George Osborne at the Berkeley Homes Royal Arsenal Riverside development in Woolwich. Photograph: Getty Images.

George Eaton is political editor of the New Statesman.

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Emily Thornberry heckled by Labour MPs as tensions over Trident erupt

Shadow defence secretary's performance at PLP meeting described as "risible" and "cringeworthy". 

"There's no point trying to shout me down" shadow defence secretary Emily Thornberry declared midway through tonight's Parliamentary Labour Party meeting. Even by recent standards, the 70-minute gathering was remarkably fractious (with PLP chair John Cryer at one point threatening to halt it). Addressing MPs and peers for the first time since replacing Maria Eagle, Thornberry's performance did nothing to reassure Trident supporters. 

The Islington South MP, who voted against renewal in 2007, said that the defence review would be "wide-ranging" and did not take a position on the nuclear question (though she emphasised it was right to "question" renewal). She vowed to listen to colleagues as well as taking "expert advice" and promised to soon visit the Barrow construction site. But MPs' anger was remorseless. Former shadow defence minister Kevan Jones was one of the first to emerge from Committee Room 14. "Waffly and incoherent, cringeworthy" was his verdict. Another Labour MP told me: "Risible. Appalling. She compared Trident to patrolling the skies with spitfires ... It was embarrassing." A party source said afterwards that Thornberry's "spitfire" remark was merely an observation on changing technology.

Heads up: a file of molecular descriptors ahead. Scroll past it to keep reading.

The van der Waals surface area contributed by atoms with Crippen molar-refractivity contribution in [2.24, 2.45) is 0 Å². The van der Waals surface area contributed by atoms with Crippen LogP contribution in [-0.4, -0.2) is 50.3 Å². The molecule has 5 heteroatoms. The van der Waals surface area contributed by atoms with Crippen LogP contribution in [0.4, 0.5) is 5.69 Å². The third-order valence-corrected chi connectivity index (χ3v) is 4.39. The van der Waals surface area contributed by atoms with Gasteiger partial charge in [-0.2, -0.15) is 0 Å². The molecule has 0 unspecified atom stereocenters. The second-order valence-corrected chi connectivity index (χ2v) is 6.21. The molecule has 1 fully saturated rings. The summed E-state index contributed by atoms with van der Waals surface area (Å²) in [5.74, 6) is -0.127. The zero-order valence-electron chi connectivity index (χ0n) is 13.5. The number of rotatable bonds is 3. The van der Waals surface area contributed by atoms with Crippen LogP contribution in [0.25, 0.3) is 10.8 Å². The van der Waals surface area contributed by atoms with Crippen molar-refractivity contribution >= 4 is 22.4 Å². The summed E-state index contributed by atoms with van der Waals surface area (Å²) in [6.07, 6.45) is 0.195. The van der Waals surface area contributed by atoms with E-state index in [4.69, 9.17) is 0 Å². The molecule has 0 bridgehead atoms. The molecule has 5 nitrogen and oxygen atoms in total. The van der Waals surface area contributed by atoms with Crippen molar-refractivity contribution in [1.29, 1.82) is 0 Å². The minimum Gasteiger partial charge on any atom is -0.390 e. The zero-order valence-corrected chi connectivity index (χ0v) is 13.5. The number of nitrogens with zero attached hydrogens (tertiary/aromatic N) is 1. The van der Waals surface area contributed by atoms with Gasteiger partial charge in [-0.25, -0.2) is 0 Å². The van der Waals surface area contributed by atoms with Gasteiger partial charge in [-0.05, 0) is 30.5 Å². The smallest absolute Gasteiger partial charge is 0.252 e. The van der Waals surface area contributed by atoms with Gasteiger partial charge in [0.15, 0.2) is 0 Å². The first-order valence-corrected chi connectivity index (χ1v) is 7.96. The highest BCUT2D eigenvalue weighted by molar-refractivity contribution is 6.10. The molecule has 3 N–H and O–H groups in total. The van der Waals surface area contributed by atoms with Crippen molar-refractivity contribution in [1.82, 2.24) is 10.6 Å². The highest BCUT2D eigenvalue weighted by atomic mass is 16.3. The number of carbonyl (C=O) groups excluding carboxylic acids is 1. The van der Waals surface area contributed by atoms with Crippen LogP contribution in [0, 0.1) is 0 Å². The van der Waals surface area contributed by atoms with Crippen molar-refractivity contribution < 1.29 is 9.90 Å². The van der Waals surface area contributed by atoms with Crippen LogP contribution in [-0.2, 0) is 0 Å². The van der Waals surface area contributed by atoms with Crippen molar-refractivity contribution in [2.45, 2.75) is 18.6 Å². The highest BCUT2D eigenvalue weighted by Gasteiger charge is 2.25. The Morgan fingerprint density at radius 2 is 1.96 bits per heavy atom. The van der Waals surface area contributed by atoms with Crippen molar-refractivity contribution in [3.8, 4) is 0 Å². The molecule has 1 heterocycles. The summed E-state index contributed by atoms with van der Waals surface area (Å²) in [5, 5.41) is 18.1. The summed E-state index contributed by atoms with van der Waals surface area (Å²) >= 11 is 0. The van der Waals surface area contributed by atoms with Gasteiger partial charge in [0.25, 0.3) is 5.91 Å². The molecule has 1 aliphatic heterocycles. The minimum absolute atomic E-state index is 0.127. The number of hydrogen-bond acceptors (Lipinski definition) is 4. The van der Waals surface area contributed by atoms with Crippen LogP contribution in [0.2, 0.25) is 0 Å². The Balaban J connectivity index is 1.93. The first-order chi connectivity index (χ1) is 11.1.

"She was talking originally in that whole section about drones. She'd been talking to some people about drones and it was apparent that it was absolutely possible, with improving technology, that large submarines could easily be tracked, detected and attacked by drones. She said it is a question of keeping your eye on new technology ... We don't have the spitfires of the 21st century but we do have some quite old planes, Tornadoes, but they've been updated with modern technology and modern weaponry." 

Former first sea lord and security minister Alan West complained, however, that she had failed to understand how nuclear submarines worked. "Physics, basic physics!" he cried as he left. Asked how the meeting went, Neil Kinnock, who as leader reversed Labour's unilateralist position in 1989, simply let out a belly laugh. Thornberry herself stoically insisted that it went "alright". But a shadow minister told me: "Emily just evidently hadn't put in the work required to be able to credibly address the PLP - totally humiliated. Not by the noise of the hecklers but by the silence of any defenders, no one speaking up for her." 

Labour has long awaited the Europe split currently unfolding among the Tories. But its divide on Trident is far worse. The majority of its MPs are opposed to unilateral disarmament and just seven of the shadow cabinet's 31 members share Jeremy Corbyn's position. While Labour MPs will be given a free vote when the Commons votes on Trident renewal later this year (a fait accompli), the real battle is to determine the party's manifesto stance. 

Thornberry will tomorrow address the shadow cabinet and, for the first time this year, Corbyn will attend the next PLP meeting on 22 February. Both will have to contend with a divide which appears unbridgeable. 

George Eaton is political editor of the New Statesman.